Study: After Chapter 13, debtors' annual earnings increased

On behalf of The Rollins Law Firm posted in Chapter 13 on Thursday, June 18, 2015.

Have you ever wondered why we allow bankruptcy? As a policy matter, there are a number of reasons, including the fact that society had come to realize that debtors' prison not only persecuted debtors but also kept them from being able to repay their debts. Another important consideration, however, is that debt can actually make it a lot harder to make a living. People with low credit scores pay more to borrow needed money, of course, but they may also face employment consequences.

We can see the negative effects of unmanageable debt in ordinary life, but until now it has been hard to demonstrate that bankruptcy really helps people. We know that many people file bankruptcy and go on to thrive financially, but do others just get into trouble with debt over and over? How could we know whether any individual bankruptcy was the turning point in someone's life?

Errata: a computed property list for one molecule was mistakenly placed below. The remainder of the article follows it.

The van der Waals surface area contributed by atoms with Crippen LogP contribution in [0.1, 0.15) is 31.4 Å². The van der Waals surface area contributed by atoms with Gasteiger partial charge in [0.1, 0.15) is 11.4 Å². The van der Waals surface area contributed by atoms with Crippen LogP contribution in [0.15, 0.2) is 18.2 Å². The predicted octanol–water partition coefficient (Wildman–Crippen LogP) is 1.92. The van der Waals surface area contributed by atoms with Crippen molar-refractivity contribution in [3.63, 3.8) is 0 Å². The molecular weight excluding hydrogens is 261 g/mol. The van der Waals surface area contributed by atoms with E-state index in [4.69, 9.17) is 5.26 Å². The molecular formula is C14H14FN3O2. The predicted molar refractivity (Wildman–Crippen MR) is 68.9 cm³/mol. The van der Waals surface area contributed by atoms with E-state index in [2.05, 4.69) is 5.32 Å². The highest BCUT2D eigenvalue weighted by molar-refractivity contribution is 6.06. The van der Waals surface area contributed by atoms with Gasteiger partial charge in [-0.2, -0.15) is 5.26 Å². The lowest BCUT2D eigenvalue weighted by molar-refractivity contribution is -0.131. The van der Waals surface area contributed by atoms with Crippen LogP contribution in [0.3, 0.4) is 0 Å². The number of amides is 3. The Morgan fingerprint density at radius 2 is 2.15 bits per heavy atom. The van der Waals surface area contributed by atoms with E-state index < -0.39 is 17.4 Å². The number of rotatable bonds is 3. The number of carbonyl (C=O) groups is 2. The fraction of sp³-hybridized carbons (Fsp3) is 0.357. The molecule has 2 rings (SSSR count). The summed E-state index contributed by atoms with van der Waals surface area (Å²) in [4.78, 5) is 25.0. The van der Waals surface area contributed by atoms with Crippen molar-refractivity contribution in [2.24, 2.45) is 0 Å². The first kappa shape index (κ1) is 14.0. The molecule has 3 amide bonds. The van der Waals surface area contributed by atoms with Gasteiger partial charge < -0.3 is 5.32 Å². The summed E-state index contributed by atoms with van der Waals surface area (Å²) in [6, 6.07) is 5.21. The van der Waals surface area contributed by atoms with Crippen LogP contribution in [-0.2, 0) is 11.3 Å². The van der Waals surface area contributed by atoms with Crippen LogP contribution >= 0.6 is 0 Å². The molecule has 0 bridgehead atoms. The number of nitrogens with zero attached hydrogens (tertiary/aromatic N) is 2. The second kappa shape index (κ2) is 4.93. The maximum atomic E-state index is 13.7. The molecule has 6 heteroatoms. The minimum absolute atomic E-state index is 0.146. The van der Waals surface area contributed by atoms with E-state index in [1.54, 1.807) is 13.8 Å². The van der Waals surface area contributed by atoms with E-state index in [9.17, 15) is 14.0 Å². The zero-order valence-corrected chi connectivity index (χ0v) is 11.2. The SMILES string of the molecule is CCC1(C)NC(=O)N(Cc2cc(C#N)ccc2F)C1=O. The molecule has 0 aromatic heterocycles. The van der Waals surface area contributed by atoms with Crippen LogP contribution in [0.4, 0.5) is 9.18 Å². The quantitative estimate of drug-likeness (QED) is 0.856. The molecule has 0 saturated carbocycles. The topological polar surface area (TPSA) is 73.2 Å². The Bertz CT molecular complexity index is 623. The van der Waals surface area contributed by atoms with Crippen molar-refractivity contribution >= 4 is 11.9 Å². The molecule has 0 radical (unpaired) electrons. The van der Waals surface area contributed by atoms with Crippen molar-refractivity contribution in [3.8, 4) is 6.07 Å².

We can't interview everyone individually, but researchers from Harvard and the Social Security Administration came up with an interesting and useful way to gauge whether Chapter 13 bankruptcy really helps people get a fresh start. They compared two groups who were in relatively similar situations because they had both filed for Chapter 13 protection: those who successfully completed their Chapter 13 payment plans and those who could not.

Completing a Chapter 13 increases filers' earnings, employability and lifespan

The study found that the benefits of a successful Chapter 13 repayment plan were substantial. In the first five years after completing the plan, the researchers found the successful group enjoyed, on average:

  • A $5,012 increase in annual earnings
  • A 3.5-percent increase in their employment rate
  • A 1.9-percent decrease in their five-year mortality rate

When it came to the mortality rate, successful filers were 47.5 percent less likely to die within five years than those whose bankruptcy petitions had been dismissed.

If you're having trouble with debt, you may be dreading the possibility of bankruptcy. These statistics highlight what bankruptcy lawyers have known for years: There's no need for dread. Bankruptcy can be a responsible option that will have a positive impact on your life.

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